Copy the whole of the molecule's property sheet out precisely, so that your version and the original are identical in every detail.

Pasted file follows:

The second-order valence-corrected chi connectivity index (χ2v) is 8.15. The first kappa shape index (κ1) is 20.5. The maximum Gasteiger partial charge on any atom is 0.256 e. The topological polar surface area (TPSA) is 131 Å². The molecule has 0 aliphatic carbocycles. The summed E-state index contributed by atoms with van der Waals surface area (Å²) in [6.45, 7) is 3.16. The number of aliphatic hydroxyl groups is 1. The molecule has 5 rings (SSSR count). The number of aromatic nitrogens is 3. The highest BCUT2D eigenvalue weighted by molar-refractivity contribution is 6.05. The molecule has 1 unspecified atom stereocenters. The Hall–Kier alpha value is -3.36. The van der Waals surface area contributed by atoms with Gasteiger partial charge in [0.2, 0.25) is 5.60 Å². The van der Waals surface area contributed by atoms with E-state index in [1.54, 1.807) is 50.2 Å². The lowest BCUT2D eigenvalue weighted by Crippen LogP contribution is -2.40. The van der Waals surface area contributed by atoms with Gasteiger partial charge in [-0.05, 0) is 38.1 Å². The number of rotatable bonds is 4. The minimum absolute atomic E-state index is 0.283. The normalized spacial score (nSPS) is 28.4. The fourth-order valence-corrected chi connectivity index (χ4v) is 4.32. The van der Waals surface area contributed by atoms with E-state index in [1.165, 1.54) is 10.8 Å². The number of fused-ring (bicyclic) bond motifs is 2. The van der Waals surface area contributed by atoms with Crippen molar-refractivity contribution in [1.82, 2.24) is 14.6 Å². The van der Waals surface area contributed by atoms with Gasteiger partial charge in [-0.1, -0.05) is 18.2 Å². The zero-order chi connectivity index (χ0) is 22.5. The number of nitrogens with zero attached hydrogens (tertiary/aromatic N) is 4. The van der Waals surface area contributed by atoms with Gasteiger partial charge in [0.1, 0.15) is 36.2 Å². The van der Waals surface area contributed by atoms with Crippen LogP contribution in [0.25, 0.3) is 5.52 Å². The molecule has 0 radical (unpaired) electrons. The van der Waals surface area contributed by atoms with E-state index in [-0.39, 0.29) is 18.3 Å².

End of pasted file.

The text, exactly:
The second-order valence-corrected chi connectivity index (χ2v) is 8.15. The first kappa shape index (κ1) is 20.5. The maximum Gasteiger partial charge on any atom is 0.256 e. The topological polar surface area (TPSA) is 131 Å². The molecule has 0 aliphatic carbocycles. The summed E-state index contributed by atoms with van der Waals surface area (Å²) in [6.45, 7) is 3.16. The number of aliphatic hydroxyl groups is 1. The molecule has 5 rings (SSSR count). The number of aromatic nitrogens is 3. The highest BCUT2D eigenvalue weighted by molar-refractivity contribution is 6.05. The molecule has 1 unspecified atom stereocenters. The Hall–Kier alpha value is -3.36. The van der Waals surface area contributed by atoms with Gasteiger partial charge in [0.2, 0.25) is 5.60 Å². The van der Waals surface area contributed by atoms with E-state index in [1.54, 1.807) is 50.2 Å². The lowest BCUT2D eigenvalue weighted by Crippen LogP contribution is -2.40. The van der Waals surface area contributed by atoms with Gasteiger partial charge in [-0.05, 0) is 38.1 Å². The number of rotatable bonds is 4. The minimum absolute atomic E-state index is 0.283. The normalized spacial score (nSPS) is 28.4. The fourth-order valence-corrected chi connectivity index (χ4v) is 4.32. The van der Waals surface area contributed by atoms with E-state index in [1.165, 1.54) is 10.8 Å². The number of fused-ring (bicyclic) bond motifs is 2. The van der Waals surface area contributed by atoms with Crippen molar-refractivity contribution in [1.82, 2.24) is 14.6 Å². The van der Waals surface area contributed by atoms with Gasteiger partial charge in [-0.1, -0.05) is 18.2 Å². The zero-order chi connectivity index (χ0) is 22.5. The number of nitrogens with zero attached hydrogens (tertiary/aromatic N) is 4. The van der Waals surface area contributed by atoms with Gasteiger partial charge in [0.1, 0.15) is 36.2 Å². The van der Waals surface area contributed by atoms with Crippen LogP contribution in [0.25, 0.3) is 5.52 Å². The molecule has 0 radical (unpaired) electrons. The van der Waals surface area contributed by atoms with E-state index in [-0.39, 0.29) is 18.3 Å².